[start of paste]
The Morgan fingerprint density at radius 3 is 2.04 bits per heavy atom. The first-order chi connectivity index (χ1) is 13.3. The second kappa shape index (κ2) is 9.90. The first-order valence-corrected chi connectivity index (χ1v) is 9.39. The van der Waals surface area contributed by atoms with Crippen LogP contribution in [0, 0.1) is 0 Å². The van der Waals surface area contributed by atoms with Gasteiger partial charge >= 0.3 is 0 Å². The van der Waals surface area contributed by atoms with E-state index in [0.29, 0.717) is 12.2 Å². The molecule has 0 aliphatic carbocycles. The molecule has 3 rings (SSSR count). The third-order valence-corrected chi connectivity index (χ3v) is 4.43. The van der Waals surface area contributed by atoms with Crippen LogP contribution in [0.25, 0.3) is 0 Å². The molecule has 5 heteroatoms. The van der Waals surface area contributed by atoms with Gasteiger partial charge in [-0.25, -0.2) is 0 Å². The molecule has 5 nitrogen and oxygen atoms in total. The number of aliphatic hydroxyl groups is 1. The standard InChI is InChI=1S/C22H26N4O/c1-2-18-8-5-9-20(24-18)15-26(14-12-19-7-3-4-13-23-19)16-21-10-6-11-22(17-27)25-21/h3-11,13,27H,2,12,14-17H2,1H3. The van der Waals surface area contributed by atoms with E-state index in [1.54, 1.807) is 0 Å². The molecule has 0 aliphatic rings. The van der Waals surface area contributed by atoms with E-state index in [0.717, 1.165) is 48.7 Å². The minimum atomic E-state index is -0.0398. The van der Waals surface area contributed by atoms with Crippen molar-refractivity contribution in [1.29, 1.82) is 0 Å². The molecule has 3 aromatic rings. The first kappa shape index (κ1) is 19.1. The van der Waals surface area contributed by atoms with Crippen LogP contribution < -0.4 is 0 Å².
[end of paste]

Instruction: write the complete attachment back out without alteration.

The Morgan fingerprint density at radius 3 is 2.04 bits per heavy atom. The first-order chi connectivity index (χ1) is 13.3. The second kappa shape index (κ2) is 9.90. The first-order valence-corrected chi connectivity index (χ1v) is 9.39. The van der Waals surface area contributed by atoms with Crippen LogP contribution in [0, 0.1) is 0 Å². The van der Waals surface area contributed by atoms with Gasteiger partial charge >= 0.3 is 0 Å². The van der Waals surface area contributed by atoms with E-state index in [0.29, 0.717) is 12.2 Å². The molecule has 0 aliphatic carbocycles. The molecule has 3 rings (SSSR count). The third-order valence-corrected chi connectivity index (χ3v) is 4.43. The van der Waals surface area contributed by atoms with Crippen LogP contribution in [0.25, 0.3) is 0 Å². The molecule has 5 heteroatoms. The van der Waals surface area contributed by atoms with Gasteiger partial charge in [-0.25, -0.2) is 0 Å². The molecule has 5 nitrogen and oxygen atoms in total. The number of aliphatic hydroxyl groups is 1. The standard InChI is InChI=1S/C22H26N4O/c1-2-18-8-5-9-20(24-18)15-26(14-12-19-7-3-4-13-23-19)16-21-10-6-11-22(17-27)25-21/h3-11,13,27H,2,12,14-17H2,1H3. The van der Waals surface area contributed by atoms with E-state index in [1.54, 1.807) is 0 Å². The molecule has 0 aliphatic rings. The van der Waals surface area contributed by atoms with E-state index in [0.717, 1.165) is 48.7 Å². The minimum atomic E-state index is -0.0398. The van der Waals surface area contributed by atoms with Crippen molar-refractivity contribution in [1.29, 1.82) is 0 Å². The molecule has 3 aromatic rings. The first kappa shape index (κ1) is 19.1. The van der Waals surface area contributed by atoms with Crippen LogP contribution < -0.4 is 0 Å².